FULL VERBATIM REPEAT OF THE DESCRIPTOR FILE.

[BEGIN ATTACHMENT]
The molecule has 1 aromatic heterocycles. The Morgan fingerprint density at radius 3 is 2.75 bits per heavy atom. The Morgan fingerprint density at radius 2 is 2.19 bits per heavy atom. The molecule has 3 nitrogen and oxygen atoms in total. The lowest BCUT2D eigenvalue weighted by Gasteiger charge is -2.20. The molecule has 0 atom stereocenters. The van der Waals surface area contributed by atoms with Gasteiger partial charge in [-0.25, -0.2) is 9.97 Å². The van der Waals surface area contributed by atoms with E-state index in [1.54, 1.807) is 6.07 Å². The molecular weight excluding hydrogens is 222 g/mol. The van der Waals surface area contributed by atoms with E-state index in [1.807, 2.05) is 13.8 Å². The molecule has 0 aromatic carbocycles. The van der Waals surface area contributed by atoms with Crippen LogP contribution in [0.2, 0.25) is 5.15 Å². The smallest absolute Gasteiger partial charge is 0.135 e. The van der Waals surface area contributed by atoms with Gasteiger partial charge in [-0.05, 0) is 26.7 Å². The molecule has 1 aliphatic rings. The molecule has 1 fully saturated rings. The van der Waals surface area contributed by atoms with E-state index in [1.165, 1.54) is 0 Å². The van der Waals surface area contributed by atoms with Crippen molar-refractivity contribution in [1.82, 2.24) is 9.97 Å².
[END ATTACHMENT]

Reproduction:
The molecule has 1 aromatic heterocycles. The Morgan fingerprint density at radius 3 is 2.75 bits per heavy atom. The Morgan fingerprint density at radius 2 is 2.19 bits per heavy atom. The molecule has 3 nitrogen and oxygen atoms in total. The lowest BCUT2D eigenvalue weighted by Gasteiger charge is -2.20. The molecule has 0 atom stereocenters. The van der Waals surface area contributed by atoms with Gasteiger partial charge in [-0.25, -0.2) is 9.97 Å². The van der Waals surface area contributed by atoms with E-state index in [1.54, 1.807) is 6.07 Å². The molecular weight excluding hydrogens is 222 g/mol. The van der Waals surface area contributed by atoms with E-state index in [1.807, 2.05) is 13.8 Å². The molecule has 0 aromatic carbocycles. The van der Waals surface area contributed by atoms with Crippen LogP contribution in [0.2, 0.25) is 5.15 Å². The smallest absolute Gasteiger partial charge is 0.135 e. The van der Waals surface area contributed by atoms with Gasteiger partial charge in [-0.05, 0) is 26.7 Å². The molecule has 1 aliphatic rings. The molecule has 1 fully saturated rings. The van der Waals surface area contributed by atoms with E-state index in [1.165, 1.54) is 0 Å². The van der Waals surface area contributed by atoms with Crippen molar-refractivity contribution in [1.82, 2.24) is 9.97 Å².